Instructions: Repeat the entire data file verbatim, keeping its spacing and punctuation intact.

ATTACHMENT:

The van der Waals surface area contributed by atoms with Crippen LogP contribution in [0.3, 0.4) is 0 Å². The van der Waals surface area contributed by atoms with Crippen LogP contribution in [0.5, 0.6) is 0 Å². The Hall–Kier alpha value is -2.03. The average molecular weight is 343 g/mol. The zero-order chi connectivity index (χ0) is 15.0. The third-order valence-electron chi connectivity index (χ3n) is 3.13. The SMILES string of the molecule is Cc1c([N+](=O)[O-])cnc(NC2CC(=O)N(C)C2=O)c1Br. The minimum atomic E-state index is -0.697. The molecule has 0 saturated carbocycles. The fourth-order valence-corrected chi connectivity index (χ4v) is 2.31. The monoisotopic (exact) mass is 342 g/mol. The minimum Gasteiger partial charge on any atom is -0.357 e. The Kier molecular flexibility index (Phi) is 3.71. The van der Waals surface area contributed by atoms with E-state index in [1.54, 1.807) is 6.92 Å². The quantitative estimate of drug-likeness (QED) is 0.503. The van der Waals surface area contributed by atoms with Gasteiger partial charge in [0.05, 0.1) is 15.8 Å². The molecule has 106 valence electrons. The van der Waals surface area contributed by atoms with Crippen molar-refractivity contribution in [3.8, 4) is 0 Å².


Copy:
The van der Waals surface area contributed by atoms with Crippen LogP contribution in [0.3, 0.4) is 0 Å². The van der Waals surface area contributed by atoms with Crippen LogP contribution in [0.5, 0.6) is 0 Å². The Hall–Kier alpha value is -2.03. The average molecular weight is 343 g/mol. The zero-order chi connectivity index (χ0) is 15.0. The third-order valence-electron chi connectivity index (χ3n) is 3.13. The SMILES string of the molecule is Cc1c([N+](=O)[O-])cnc(NC2CC(=O)N(C)C2=O)c1Br. The minimum atomic E-state index is -0.697. The molecule has 0 saturated carbocycles. The fourth-order valence-corrected chi connectivity index (χ4v) is 2.31. The monoisotopic (exact) mass is 342 g/mol. The minimum Gasteiger partial charge on any atom is -0.357 e. The Kier molecular flexibility index (Phi) is 3.71. The van der Waals surface area contributed by atoms with E-state index in [1.54, 1.807) is 6.92 Å². The quantitative estimate of drug-likeness (QED) is 0.503. The van der Waals surface area contributed by atoms with Gasteiger partial charge in [0.05, 0.1) is 15.8 Å². The molecule has 106 valence electrons. The van der Waals surface area contributed by atoms with Crippen molar-refractivity contribution in [3.8, 4) is 0 Å².